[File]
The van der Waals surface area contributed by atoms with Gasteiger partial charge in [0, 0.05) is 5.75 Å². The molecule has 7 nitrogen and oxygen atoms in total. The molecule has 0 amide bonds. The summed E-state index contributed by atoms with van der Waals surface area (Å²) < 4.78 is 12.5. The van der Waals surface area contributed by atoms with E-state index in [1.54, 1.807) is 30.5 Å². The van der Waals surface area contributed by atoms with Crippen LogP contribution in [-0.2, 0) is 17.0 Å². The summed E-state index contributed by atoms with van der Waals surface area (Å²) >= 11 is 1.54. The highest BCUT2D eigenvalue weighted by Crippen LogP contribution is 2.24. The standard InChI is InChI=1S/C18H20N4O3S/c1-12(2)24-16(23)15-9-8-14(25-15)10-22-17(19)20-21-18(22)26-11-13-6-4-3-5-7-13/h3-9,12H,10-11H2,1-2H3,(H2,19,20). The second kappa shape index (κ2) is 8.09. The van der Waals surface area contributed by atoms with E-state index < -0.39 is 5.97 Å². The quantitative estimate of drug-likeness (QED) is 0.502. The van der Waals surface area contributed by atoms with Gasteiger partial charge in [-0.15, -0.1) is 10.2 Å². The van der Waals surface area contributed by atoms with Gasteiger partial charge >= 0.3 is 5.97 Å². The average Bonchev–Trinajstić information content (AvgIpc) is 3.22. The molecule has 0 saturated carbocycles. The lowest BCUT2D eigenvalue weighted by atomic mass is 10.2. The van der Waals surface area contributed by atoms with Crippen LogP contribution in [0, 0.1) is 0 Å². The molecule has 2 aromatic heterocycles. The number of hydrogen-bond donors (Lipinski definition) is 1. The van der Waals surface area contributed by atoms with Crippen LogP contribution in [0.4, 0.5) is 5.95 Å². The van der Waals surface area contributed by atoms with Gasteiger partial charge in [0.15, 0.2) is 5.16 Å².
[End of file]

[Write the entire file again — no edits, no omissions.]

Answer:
The van der Waals surface area contributed by atoms with Gasteiger partial charge in [0, 0.05) is 5.75 Å². The molecule has 7 nitrogen and oxygen atoms in total. The molecule has 0 amide bonds. The summed E-state index contributed by atoms with van der Waals surface area (Å²) < 4.78 is 12.5. The van der Waals surface area contributed by atoms with E-state index in [1.54, 1.807) is 30.5 Å². The van der Waals surface area contributed by atoms with Crippen LogP contribution in [-0.2, 0) is 17.0 Å². The summed E-state index contributed by atoms with van der Waals surface area (Å²) >= 11 is 1.54. The highest BCUT2D eigenvalue weighted by Crippen LogP contribution is 2.24. The standard InChI is InChI=1S/C18H20N4O3S/c1-12(2)24-16(23)15-9-8-14(25-15)10-22-17(19)20-21-18(22)26-11-13-6-4-3-5-7-13/h3-9,12H,10-11H2,1-2H3,(H2,19,20). The second kappa shape index (κ2) is 8.09. The van der Waals surface area contributed by atoms with E-state index < -0.39 is 5.97 Å². The quantitative estimate of drug-likeness (QED) is 0.502. The van der Waals surface area contributed by atoms with Gasteiger partial charge in [-0.15, -0.1) is 10.2 Å². The van der Waals surface area contributed by atoms with Gasteiger partial charge >= 0.3 is 5.97 Å². The average Bonchev–Trinajstić information content (AvgIpc) is 3.22. The molecule has 0 saturated carbocycles. The lowest BCUT2D eigenvalue weighted by atomic mass is 10.2. The van der Waals surface area contributed by atoms with Crippen LogP contribution in [0, 0.1) is 0 Å². The molecule has 2 aromatic heterocycles. The number of hydrogen-bond donors (Lipinski definition) is 1. The van der Waals surface area contributed by atoms with Crippen LogP contribution in [0.4, 0.5) is 5.95 Å². The van der Waals surface area contributed by atoms with Gasteiger partial charge in [0.15, 0.2) is 5.16 Å².